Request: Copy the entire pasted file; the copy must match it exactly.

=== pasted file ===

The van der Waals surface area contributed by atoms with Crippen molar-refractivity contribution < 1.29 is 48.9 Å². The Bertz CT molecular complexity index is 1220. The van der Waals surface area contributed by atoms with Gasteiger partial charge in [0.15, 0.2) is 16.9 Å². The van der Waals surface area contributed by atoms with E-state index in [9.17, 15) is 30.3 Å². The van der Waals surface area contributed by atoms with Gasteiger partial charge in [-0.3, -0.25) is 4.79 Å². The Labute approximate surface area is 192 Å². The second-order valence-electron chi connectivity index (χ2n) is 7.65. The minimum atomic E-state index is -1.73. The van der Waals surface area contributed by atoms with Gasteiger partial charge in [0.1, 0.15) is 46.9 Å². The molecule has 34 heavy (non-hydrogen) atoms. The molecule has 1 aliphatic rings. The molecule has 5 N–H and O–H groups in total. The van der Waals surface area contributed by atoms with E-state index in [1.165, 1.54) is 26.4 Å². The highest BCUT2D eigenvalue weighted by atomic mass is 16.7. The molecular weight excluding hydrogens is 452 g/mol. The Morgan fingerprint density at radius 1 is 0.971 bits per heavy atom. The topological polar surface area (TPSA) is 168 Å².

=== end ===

The van der Waals surface area contributed by atoms with Crippen molar-refractivity contribution < 1.29 is 48.9 Å². The Bertz CT molecular complexity index is 1220. The van der Waals surface area contributed by atoms with Gasteiger partial charge in [0.15, 0.2) is 16.9 Å². The van der Waals surface area contributed by atoms with E-state index in [9.17, 15) is 30.3 Å². The van der Waals surface area contributed by atoms with Gasteiger partial charge in [-0.3, -0.25) is 4.79 Å². The Labute approximate surface area is 192 Å². The second-order valence-electron chi connectivity index (χ2n) is 7.65. The minimum atomic E-state index is -1.73. The van der Waals surface area contributed by atoms with Gasteiger partial charge in [0.1, 0.15) is 46.9 Å². The molecule has 34 heavy (non-hydrogen) atoms. The molecule has 1 aliphatic rings. The molecule has 5 N–H and O–H groups in total. The van der Waals surface area contributed by atoms with E-state index in [1.165, 1.54) is 26.4 Å². The highest BCUT2D eigenvalue weighted by atomic mass is 16.7. The molecular weight excluding hydrogens is 452 g/mol. The Morgan fingerprint density at radius 1 is 0.971 bits per heavy atom. The topological polar surface area (TPSA) is 168 Å².